29. 29. DIAGNOSIS
    30. 30. Direct evidence: Demonstration of Leishmania Specimens that may be collected • Splenic aspirate and biopsy • Bone marrow (Sternum or iliac crest) • Blood buffy coat • Liver biopsy • FNAC and biopsy • Tegumantary leishmaniasis- dermal scrapings, sections from skin biopsy DEMONSTRATION OF Leishmania AMASTIGOTES/ L.D. BODIES
    31. 31. MICROSCOPY
    32. 32. CULTURE Culture media for axenic culture • SOLID MEDIUM  NNN medium (Novy, MacNeal & Nicolle) (2ml of patient blood + 10ml of Citrated saline kept at 22 0 C overnight and deposit inoculated into the water of condensation of NNN medium and incubated at 220 C for 1 to 4 wks  Evan’s modified Tobie’s medium • LIQUID MEDIA  Schneider’s Drosophila medium  Grace’s insect tissue culture medium DEMONSTRATION OF Leishmania PROMASTIGOTES Animal inoculation • Golden hamsters inoculated intraperitoneally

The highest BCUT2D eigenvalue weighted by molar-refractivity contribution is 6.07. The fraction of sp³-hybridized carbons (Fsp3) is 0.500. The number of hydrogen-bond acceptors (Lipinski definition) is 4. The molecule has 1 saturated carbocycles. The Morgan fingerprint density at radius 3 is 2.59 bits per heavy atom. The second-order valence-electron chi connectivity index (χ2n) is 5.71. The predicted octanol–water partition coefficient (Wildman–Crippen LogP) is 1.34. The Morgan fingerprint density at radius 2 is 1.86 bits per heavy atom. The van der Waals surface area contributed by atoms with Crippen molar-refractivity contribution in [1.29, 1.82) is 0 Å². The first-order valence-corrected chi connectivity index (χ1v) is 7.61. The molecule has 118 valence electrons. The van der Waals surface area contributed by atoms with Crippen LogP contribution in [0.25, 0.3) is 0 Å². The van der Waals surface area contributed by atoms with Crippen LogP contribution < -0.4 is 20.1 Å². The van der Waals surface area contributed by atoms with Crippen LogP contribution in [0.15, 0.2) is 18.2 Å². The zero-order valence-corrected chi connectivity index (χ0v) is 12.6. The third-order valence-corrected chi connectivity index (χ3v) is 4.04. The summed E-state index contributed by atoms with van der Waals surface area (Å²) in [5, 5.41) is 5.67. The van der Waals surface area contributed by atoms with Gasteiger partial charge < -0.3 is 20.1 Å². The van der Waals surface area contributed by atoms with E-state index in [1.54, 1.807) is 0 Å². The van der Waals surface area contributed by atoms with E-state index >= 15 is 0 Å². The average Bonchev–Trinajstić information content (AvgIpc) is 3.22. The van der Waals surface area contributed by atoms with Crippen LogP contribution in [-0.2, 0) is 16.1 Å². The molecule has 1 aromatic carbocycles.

33. 33. Promastigotes as seen in artificial culture medium
    34. 34. IMMUNOLOGICAL METHODS (Indirect Evidence) • Leishmanin test: 0.1 to 0.2 ml of a suspension(having 6 to 10 million promastigotes/ml) injected intradermally. Positive reaction after 72 hours in cured kala azar cases 6 to 8 wks after recovery. • Blood Count: Leucopenia(Neutropenia) • Aldehyde (formol gel) Test (Napier)(To test the rise of gamma globulin): 1 to 2 ml of a serum + one or two drop of 40% formalin: Jellification of milk white opacity • Complement fixation test with W.K.K Ag.(Not used nowadays). • Other Serological tests: CIEP, IHA, IFA(Most Commonly Used), ELISA, Direct agglutination test and Latex particle agglutination test) • Molecular(PCR)